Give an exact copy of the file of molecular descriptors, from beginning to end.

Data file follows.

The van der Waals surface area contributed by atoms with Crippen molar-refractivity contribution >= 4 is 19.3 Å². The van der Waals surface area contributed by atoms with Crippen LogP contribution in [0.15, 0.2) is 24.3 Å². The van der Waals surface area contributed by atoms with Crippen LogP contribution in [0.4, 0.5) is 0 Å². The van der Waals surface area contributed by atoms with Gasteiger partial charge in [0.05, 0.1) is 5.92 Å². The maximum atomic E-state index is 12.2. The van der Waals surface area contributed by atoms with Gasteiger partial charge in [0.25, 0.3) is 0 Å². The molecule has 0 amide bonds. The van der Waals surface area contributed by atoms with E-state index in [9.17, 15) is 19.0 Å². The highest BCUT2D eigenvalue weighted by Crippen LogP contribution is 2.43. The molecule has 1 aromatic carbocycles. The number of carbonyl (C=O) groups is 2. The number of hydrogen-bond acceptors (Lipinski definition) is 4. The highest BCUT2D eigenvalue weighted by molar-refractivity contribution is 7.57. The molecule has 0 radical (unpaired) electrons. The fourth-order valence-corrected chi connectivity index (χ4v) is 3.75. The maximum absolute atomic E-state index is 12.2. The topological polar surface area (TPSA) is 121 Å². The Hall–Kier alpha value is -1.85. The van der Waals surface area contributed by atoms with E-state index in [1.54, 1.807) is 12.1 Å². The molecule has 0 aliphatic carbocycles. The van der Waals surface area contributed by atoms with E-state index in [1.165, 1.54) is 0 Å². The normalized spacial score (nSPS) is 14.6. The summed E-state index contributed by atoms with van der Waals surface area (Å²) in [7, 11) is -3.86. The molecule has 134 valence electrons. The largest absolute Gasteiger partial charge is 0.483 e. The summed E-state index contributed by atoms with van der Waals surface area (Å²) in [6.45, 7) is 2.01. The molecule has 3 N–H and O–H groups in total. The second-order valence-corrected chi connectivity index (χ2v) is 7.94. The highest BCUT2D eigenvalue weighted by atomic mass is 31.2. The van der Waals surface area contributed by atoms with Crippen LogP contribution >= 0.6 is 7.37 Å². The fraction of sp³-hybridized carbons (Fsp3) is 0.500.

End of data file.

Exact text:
The van der Waals surface area contributed by atoms with Crippen molar-refractivity contribution >= 4 is 19.3 Å². The van der Waals surface area contributed by atoms with Crippen LogP contribution in [0.15, 0.2) is 24.3 Å². The van der Waals surface area contributed by atoms with Crippen LogP contribution in [0.4, 0.5) is 0 Å². The van der Waals surface area contributed by atoms with Gasteiger partial charge in [0.05, 0.1) is 5.92 Å². The maximum atomic E-state index is 12.2. The van der Waals surface area contributed by atoms with Gasteiger partial charge in [0.25, 0.3) is 0 Å². The molecule has 0 amide bonds. The van der Waals surface area contributed by atoms with E-state index in [9.17, 15) is 19.0 Å². The highest BCUT2D eigenvalue weighted by Crippen LogP contribution is 2.43. The molecule has 1 aromatic carbocycles. The number of carbonyl (C=O) groups is 2. The number of hydrogen-bond acceptors (Lipinski definition) is 4. The highest BCUT2D eigenvalue weighted by molar-refractivity contribution is 7.57. The molecule has 0 radical (unpaired) electrons. The fourth-order valence-corrected chi connectivity index (χ4v) is 3.75. The maximum absolute atomic E-state index is 12.2. The topological polar surface area (TPSA) is 121 Å². The Hall–Kier alpha value is -1.85. The van der Waals surface area contributed by atoms with E-state index in [1.54, 1.807) is 12.1 Å². The molecule has 0 aliphatic carbocycles. The van der Waals surface area contributed by atoms with E-state index in [1.165, 1.54) is 0 Å². The normalized spacial score (nSPS) is 14.6. The summed E-state index contributed by atoms with van der Waals surface area (Å²) in [7, 11) is -3.86. The molecule has 134 valence electrons. The largest absolute Gasteiger partial charge is 0.483 e. The summed E-state index contributed by atoms with van der Waals surface area (Å²) in [6.45, 7) is 2.01. The molecule has 3 N–H and O–H groups in total. The second-order valence-corrected chi connectivity index (χ2v) is 7.94. The highest BCUT2D eigenvalue weighted by atomic mass is 31.2. The van der Waals surface area contributed by atoms with Crippen LogP contribution >= 0.6 is 7.37 Å². The fraction of sp³-hybridized carbons (Fsp3) is 0.500.